A Social Interaction Analysis of the Daily Conversations of Couples Coping with Breast Cancer
AuthorRobbins, Megan L.
AdvisorMehl, Matthias R.
MetadataShow full item record
PublisherThe University of Arizona.
RightsCopyright © is held by the author. Digital access to this material is made possible by the University Libraries, University of Arizona. Further transmission, reproduction or presentation (such as public display or performance) of protected items is prohibited except with permission of the author.
AbstractThis dissertation used naturalistically-observed snippets of actual conversations of couples coping with breast cancer to understand how often, with whom, and how couples talk about cancer and other topics, and how these conversations relate to both partners' adjustment to the experience. Fifty-six breast cancer patients undergoing treatment and their spouses wore the Electronically Activated Recorder (EAR) for one weekend and completed adjustment questionnaires at baseline and a two-month follow-up. The first study revealed that couples discussed cancer in fewer than 10% of their conversations, and that these conversations occurred more frequently with each other than with friends and family. Cancer conversations tended to be informational and supportive, and spouses', rather than patients', discussion of cancer tended to be more related to adjustment. The second study analyzed the social language used within couples' cancer-related and other topics of conversation. Specifically, it examined the associations between we-talk (first-person plural pronouns), I-talk (first-person singular pronouns), and you-talk (second-person pronouns) and couples' adjustment. Results revealed that, contrary to prediction, both partners' we-talk was associated with concurrent, rather than future, adjustment. Further, both partners' focus on the spouse, indicated by I-talk and you-talk, was related to better adjustment for spouses. The findings in this dissertation indicate that psychosocial factors influence spouses' adjustment at least as much as patients' adjustment to breast cancer, and that couples without an exclusive focus on the patient may fare better overall.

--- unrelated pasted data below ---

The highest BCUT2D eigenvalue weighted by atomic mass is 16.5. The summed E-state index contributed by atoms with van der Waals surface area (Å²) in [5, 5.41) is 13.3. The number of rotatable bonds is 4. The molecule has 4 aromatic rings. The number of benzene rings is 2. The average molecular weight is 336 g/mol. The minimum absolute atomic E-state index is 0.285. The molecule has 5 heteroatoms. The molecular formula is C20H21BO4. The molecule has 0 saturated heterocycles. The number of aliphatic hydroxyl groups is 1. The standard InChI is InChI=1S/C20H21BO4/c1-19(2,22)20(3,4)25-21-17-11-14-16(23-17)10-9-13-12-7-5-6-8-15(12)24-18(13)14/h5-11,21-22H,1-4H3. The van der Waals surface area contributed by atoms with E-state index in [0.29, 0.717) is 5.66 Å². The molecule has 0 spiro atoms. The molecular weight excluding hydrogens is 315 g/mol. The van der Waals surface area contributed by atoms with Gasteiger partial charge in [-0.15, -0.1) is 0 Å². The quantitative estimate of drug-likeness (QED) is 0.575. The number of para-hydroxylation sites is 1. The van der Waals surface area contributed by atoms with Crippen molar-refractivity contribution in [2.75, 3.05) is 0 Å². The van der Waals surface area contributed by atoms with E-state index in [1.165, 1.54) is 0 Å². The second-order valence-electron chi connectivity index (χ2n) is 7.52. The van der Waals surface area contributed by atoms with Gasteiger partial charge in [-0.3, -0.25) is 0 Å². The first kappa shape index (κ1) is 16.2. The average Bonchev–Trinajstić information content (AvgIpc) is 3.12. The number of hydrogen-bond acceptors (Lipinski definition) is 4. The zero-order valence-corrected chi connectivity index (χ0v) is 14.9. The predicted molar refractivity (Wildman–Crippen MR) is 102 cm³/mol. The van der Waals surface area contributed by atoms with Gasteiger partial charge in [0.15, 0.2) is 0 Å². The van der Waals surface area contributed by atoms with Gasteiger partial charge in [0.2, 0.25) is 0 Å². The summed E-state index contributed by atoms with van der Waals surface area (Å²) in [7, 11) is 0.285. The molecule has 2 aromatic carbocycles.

Degree ProgramGraduate College